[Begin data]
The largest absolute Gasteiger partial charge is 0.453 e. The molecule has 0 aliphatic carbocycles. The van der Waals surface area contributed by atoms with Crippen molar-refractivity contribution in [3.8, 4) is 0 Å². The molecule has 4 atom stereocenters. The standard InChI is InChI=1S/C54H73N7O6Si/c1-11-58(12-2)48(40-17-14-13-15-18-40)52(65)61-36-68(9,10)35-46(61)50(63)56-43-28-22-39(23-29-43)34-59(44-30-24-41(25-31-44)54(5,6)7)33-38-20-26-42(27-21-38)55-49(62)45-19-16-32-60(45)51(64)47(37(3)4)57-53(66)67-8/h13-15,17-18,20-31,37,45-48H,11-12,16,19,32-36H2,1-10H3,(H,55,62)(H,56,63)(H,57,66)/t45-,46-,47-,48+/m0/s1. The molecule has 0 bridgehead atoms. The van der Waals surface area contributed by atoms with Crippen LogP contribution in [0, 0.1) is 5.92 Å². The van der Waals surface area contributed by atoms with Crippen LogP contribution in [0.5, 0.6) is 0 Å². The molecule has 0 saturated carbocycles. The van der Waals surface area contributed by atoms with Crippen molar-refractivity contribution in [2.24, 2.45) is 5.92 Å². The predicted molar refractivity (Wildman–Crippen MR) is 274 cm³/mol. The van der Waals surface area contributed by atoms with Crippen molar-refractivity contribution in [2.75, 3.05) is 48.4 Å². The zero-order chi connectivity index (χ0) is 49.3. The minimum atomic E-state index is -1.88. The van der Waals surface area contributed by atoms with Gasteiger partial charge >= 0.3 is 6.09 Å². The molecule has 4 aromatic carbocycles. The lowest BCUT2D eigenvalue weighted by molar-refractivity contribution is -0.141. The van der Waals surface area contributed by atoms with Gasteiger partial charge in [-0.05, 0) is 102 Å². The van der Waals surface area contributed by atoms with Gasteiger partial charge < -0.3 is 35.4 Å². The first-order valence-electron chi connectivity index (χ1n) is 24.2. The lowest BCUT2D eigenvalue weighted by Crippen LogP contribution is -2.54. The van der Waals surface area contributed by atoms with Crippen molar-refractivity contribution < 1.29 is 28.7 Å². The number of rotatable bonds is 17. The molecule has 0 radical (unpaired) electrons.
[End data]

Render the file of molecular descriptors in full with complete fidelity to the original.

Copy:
The largest absolute Gasteiger partial charge is 0.453 e. The molecule has 0 aliphatic carbocycles. The van der Waals surface area contributed by atoms with Crippen molar-refractivity contribution in [3.8, 4) is 0 Å². The molecule has 4 atom stereocenters. The standard InChI is InChI=1S/C54H73N7O6Si/c1-11-58(12-2)48(40-17-14-13-15-18-40)52(65)61-36-68(9,10)35-46(61)50(63)56-43-28-22-39(23-29-43)34-59(44-30-24-41(25-31-44)54(5,6)7)33-38-20-26-42(27-21-38)55-49(62)45-19-16-32-60(45)51(64)47(37(3)4)57-53(66)67-8/h13-15,17-18,20-31,37,45-48H,11-12,16,19,32-36H2,1-10H3,(H,55,62)(H,56,63)(H,57,66)/t45-,46-,47-,48+/m0/s1. The molecule has 0 bridgehead atoms. The van der Waals surface area contributed by atoms with Crippen LogP contribution in [0, 0.1) is 5.92 Å². The van der Waals surface area contributed by atoms with Crippen LogP contribution in [0.5, 0.6) is 0 Å². The molecule has 0 saturated carbocycles. The van der Waals surface area contributed by atoms with Crippen molar-refractivity contribution in [2.24, 2.45) is 5.92 Å². The predicted molar refractivity (Wildman–Crippen MR) is 274 cm³/mol. The van der Waals surface area contributed by atoms with Crippen molar-refractivity contribution in [2.75, 3.05) is 48.4 Å². The zero-order chi connectivity index (χ0) is 49.3. The minimum atomic E-state index is -1.88. The van der Waals surface area contributed by atoms with Gasteiger partial charge >= 0.3 is 6.09 Å². The molecule has 4 aromatic carbocycles. The lowest BCUT2D eigenvalue weighted by molar-refractivity contribution is -0.141. The van der Waals surface area contributed by atoms with Gasteiger partial charge in [-0.05, 0) is 102 Å². The van der Waals surface area contributed by atoms with Gasteiger partial charge < -0.3 is 35.4 Å². The first-order valence-electron chi connectivity index (χ1n) is 24.2. The lowest BCUT2D eigenvalue weighted by Crippen LogP contribution is -2.54. The van der Waals surface area contributed by atoms with Crippen molar-refractivity contribution < 1.29 is 28.7 Å². The number of rotatable bonds is 17. The molecule has 0 radical (unpaired) electrons.